A person's Miranda rights are an important part of the defense strategy in some cases. It is imperative that anyone who has contact with the police understand these rights and when they are relevant. Some people falsely believe that they should be read their Miranda rights -- "You have the right to remain silent ..." -- during any interaction with the police. In fact, there are only specific times when a person must be read these rights.
The necessity to provide the Miranda warning to individuals came in response to Miranda v. Arizona. In that case, the U.S. Supreme Court decided in 1966 that people who are being interrogated while they are in police custody have specific rights that they must be reminded of before they can be asked any questions.
When are Miranda warnings required?
Miranda warnings are always required if the officer is asking questions or accepting statements from a person who has been arrested or is otherwise being deprived of their right of free movement. If the subject is in custody and not provided with the required warnings, nothing that is said and no evidence that is found as a result of the statements or answers can be used in a criminal case.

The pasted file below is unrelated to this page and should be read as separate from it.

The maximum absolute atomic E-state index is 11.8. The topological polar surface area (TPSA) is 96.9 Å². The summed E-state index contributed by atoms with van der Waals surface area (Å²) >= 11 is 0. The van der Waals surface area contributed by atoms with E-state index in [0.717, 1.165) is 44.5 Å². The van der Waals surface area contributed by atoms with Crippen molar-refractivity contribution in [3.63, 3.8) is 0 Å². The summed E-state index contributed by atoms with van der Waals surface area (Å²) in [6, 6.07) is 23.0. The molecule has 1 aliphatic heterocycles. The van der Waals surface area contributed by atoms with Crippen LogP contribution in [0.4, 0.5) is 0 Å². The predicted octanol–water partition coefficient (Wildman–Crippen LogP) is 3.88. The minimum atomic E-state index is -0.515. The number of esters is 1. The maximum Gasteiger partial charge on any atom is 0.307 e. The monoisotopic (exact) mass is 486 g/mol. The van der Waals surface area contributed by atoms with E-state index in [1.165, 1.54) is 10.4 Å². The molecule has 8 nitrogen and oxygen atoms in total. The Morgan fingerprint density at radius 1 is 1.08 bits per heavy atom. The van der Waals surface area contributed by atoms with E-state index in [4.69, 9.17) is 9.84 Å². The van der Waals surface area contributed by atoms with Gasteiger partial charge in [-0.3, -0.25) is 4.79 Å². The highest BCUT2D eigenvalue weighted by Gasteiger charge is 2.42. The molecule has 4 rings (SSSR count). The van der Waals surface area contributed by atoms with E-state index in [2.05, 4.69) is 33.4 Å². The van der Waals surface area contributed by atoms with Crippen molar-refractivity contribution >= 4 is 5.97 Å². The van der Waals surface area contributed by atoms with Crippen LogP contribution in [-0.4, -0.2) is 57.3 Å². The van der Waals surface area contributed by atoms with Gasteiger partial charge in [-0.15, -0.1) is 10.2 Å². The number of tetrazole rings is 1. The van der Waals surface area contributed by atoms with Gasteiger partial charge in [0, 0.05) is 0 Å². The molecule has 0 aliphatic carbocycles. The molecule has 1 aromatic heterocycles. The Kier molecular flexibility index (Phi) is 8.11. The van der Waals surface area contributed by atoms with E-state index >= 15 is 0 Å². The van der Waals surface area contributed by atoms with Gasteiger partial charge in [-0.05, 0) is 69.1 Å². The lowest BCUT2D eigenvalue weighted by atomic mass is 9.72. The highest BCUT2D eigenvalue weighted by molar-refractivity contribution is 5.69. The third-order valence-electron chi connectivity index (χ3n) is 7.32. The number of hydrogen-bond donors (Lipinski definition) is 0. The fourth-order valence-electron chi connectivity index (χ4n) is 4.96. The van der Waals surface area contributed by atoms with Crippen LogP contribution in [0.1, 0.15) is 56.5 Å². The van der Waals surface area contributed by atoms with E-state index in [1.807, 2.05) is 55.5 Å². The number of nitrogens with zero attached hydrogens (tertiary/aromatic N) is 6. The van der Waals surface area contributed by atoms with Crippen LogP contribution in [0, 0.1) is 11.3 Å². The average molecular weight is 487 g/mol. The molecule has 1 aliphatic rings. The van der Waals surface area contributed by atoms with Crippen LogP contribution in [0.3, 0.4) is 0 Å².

What warnings are required?
While the wording might vary slightly from one police department to another, the gist of the warnings was set forth by the Supreme Court ruling. These include:
- Right to remain silent
- Any statements made can be used in court, even if they are against the person
- Right to speak to a lawyer and have one there during the interview
- Right to have an appointed lawyer if you can't afford one
- Ability to invoke your right to remain silent before or during questioning
- Ability to invoke your right to have your attorney there before or during the interrogation
If you opt to invoke your Miranda rights, the interrogation must stop. If the reason was that you want to consult your attorney and have them present during the questioning, the interrogation stops until those conditions are met. Typically, it is best to invoke these rights prior to making any statements to law enforcement.
What other important information should people know?
Miranda rights don't apply if you aren't being detained and interrogated. They also don't apply when the question being asked has to do with your identity. You must provide police officers with your name and specific identification.
Once your rights are read to you, the officer will ask whether you understand them. Your acknowledgment will be made either in the form of a verbal response or by signing a form. If you are being interrogated and you weren't told of your rights, be sure to let your lawyer know as this might significantly affect your defense.